Posted tagged ‘colloquium’

Vespers, SS. Peter and Paul, and the Holy Cross (Colloquium Post)

June 29, 2008

A forewarning – these are loosely connected thoughts…

At the Sacred Music Colloquium, I chose to be in the the polyphonic choir directed by Dr. William Mahrt. While I would like to say that the decision was reached with the knowledge of which music I wanted to sing, and the understanding that he was a brilliant director, it was based mostly on the thoughts that our main performance wasn’t until Friday and that music for Vespers had to be easier to sing than the ordinary of the mass written by Victoria, Morales or Monteverdi. Basically, it was a gut decision based on fear, although with a true desire to learn more about singing the divine office.  

For those who have never been to the Sacred Music Colloquium, attendees get to choose a Gregorian Chant choir (or schola) to be in, and a polyphonic choir. The former is based on your experience with chant, so I chose the fundamentals of chant, or the beginning level. For polyphony, you basically choose which main performance you want to sing (one of the polyphonic masses, or the Vesper service). As I mentioned before, I’ve never really sung sacred polyphony before, and have never really sung in a choir since the sixth grade. I’m what you call a musical enthusiast; I’ve had much more training on instruments than on voice.

But as is want to happen when the Holy Spirit is involved, my hurried choice ended up a blessing. Dr. Mahrt is a kind, gentle soul whose love and passion for the liturgy and sacred music shine forth even as he would walk down the halls of the Mundelein Center, where we rehearsed. From the permanent smile etched on his countenance, you could tell he was, as the Colloquium advertised, in musical heaven. But he is a brilliant mind as well, and while we rehearsed, he not only assisted us in our singing, but stopped at various points to explain the finer points of how the words and music we sang fit precisely to the form and function of the various points in the liturgy. For an example, I recommend seeing his article on “Bontà delle forme”, or how the form of the various chants of the mass suit the liturgical function, and yet also express uniformity.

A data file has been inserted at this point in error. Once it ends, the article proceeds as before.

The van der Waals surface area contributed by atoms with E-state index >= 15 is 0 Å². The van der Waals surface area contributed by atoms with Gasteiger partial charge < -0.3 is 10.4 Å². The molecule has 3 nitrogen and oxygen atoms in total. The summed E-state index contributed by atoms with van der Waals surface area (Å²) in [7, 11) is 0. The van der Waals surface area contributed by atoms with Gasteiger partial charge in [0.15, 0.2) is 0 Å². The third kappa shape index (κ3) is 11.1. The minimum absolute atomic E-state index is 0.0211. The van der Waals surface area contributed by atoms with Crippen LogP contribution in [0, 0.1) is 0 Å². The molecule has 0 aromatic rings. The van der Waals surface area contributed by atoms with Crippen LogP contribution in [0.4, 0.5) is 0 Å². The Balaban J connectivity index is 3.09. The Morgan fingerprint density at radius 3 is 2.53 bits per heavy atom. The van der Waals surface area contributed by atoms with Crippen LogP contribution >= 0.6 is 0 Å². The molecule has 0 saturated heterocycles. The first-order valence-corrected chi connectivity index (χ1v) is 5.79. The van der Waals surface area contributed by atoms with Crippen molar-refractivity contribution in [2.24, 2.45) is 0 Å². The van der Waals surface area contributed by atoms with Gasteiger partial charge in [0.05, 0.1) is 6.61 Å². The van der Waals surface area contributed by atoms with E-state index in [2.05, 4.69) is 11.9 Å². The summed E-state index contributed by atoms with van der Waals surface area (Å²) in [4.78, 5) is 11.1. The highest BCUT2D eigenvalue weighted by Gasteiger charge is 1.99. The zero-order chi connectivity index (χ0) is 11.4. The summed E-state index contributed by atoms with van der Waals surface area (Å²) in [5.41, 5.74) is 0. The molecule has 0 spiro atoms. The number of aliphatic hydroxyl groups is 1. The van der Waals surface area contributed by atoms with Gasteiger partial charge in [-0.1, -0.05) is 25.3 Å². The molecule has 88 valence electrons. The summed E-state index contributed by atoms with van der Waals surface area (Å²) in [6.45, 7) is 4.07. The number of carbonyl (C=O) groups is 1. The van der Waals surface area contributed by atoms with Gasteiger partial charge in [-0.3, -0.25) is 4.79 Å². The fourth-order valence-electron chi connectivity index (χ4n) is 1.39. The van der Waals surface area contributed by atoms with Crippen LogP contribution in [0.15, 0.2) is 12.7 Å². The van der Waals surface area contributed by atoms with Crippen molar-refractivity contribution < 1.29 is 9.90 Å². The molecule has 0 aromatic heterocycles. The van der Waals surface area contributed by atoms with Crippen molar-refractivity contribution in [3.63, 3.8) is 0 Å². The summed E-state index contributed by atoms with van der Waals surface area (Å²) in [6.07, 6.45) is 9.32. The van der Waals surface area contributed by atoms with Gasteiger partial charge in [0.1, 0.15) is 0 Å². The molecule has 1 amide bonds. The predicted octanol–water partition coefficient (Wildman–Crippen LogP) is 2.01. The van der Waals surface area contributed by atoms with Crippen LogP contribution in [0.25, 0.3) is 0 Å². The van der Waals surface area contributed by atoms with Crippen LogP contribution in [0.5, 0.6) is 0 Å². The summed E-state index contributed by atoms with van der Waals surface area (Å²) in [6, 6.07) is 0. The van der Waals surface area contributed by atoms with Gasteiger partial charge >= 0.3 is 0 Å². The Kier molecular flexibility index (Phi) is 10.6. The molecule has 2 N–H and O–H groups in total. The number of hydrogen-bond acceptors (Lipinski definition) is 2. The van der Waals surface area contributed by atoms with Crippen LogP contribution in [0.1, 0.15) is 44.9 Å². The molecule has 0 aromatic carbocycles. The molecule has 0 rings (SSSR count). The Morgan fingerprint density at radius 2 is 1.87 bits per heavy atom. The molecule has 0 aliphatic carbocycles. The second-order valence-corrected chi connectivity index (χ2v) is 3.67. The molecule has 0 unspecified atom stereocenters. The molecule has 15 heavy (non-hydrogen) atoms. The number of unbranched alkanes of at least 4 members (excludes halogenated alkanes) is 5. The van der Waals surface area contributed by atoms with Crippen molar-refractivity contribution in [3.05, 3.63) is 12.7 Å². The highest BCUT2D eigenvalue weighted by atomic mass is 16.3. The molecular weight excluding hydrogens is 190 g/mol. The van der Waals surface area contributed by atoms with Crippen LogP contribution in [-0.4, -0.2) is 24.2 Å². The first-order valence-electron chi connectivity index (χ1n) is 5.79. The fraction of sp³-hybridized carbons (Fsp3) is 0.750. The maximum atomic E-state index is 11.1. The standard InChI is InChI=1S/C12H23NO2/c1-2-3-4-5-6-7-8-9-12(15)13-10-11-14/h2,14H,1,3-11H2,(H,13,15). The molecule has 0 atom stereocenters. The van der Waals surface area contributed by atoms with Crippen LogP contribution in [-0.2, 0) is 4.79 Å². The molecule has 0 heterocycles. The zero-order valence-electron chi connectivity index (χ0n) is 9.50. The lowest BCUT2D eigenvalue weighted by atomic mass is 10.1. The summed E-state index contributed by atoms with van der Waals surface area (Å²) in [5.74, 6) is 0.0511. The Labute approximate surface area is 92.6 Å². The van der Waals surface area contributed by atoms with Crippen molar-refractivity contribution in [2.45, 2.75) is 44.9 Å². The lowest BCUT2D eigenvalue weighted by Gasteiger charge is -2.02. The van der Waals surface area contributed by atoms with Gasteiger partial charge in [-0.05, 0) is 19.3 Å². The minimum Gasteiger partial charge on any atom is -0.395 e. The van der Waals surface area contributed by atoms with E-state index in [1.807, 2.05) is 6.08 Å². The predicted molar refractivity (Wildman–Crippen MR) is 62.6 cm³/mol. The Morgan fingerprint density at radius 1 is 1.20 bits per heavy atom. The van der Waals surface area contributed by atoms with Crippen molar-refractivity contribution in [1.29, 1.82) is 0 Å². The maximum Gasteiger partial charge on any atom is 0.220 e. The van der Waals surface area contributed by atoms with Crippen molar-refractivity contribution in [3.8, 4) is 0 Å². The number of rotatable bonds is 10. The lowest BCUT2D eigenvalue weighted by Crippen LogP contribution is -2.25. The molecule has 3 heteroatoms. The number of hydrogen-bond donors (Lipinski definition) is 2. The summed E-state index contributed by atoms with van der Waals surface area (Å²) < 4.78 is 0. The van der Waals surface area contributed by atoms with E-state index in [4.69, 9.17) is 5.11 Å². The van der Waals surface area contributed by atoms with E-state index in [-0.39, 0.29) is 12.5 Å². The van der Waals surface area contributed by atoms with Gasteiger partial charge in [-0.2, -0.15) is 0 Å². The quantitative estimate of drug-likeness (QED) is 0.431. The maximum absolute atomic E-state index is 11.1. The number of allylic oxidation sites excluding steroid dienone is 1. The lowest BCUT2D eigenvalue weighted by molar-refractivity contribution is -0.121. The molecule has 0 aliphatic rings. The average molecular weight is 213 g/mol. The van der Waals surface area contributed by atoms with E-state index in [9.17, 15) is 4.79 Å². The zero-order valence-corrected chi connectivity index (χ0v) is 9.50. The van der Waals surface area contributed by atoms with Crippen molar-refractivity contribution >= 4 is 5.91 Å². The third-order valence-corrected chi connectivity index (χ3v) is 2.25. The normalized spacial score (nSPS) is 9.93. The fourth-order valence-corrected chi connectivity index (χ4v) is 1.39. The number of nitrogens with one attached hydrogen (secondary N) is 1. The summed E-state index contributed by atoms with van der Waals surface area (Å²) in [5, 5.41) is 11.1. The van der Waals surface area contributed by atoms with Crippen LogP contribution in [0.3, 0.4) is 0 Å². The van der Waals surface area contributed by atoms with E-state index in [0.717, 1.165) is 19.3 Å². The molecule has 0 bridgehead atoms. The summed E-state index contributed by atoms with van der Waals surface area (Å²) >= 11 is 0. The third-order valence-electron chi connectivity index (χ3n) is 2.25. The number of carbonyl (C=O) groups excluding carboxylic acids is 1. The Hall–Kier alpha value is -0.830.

So it was my pleasure and to my spiritual benefit to sing in his group. I also met some wonderful fellow tenors in my group, or should I say baritones attempting to be tenors. We sang with full heart and voice (any Fr. Rocca fans out there?) for Vespers of the Holy Cross from the old breviary. I also saw this as providential, since I am a product of a Congregation of the Holy Cross education. O Crux ave, spes unica! You can check out sound files here

So how am I connecting this to SS. Peter and Paul? Well, you may have noticed a successor of Peter, and that of Andrew, celebrating Vespers together yesterday (First Vespers for the Solemnity of SS Peter and Paul). The Divine Office is a beautiful treasure of the Church, and I urge everyone out there to be familiar with it, learn how to say it, but also how to sing/chant it! We are entering the Pauline year, so there’s no better time to start.



Plenty more where that came from…

June 25, 2008

More sound files are available from the Colloquium at the Musica Sacra forums here.

Hat tip again to Aristotle at The Recovering Choir Director and a big thanks to him for recording many of these.

I have a couple very short videos to come…if I can convert them okay. Hopefully more posts tomorrow. I’m still recovering -more from the shock of going back to work – we’re pretty busy.

Art deco chapels at Loyola University – Chicago

June 25, 2008

My wife is an architect; I have been well trained. If ever I go somewhere by myself, my chief responsibility is to take a ridiculous amount of photos of the churches I visit.

So for your enjoyment, some nice examples of art deco sacred architecture (mixed with some gothic elements). The main chapel at Loyola, Madonna Della Strada, speaks for itself. The smaller chapel is the Stella Maris Chapel, which is inside an approximately fourteen story art deco building that used to be a women’s college. (Click the picture to see all the photos). 

Madonna Della Strada, Loyola University Chicago

One final note – while I have been trained to take photos, I haven’t been trained to take them well necessarily, at least, not as well as my wife.

Post-Colloquium – brevis

June 24, 2008

I have returned from the Colloquium, and I have a lot to write – although all my thoughts are still coalescing at the moment (and I’m trying to survive going back to work). But Aristotle (who by chance happened to be my roommate) at the The Recovering Choir Director has an .mp3 recording of a version of Tu Es Petrus by Palestrina. It was sung at one of the masses at the Colloquium. Check it out here!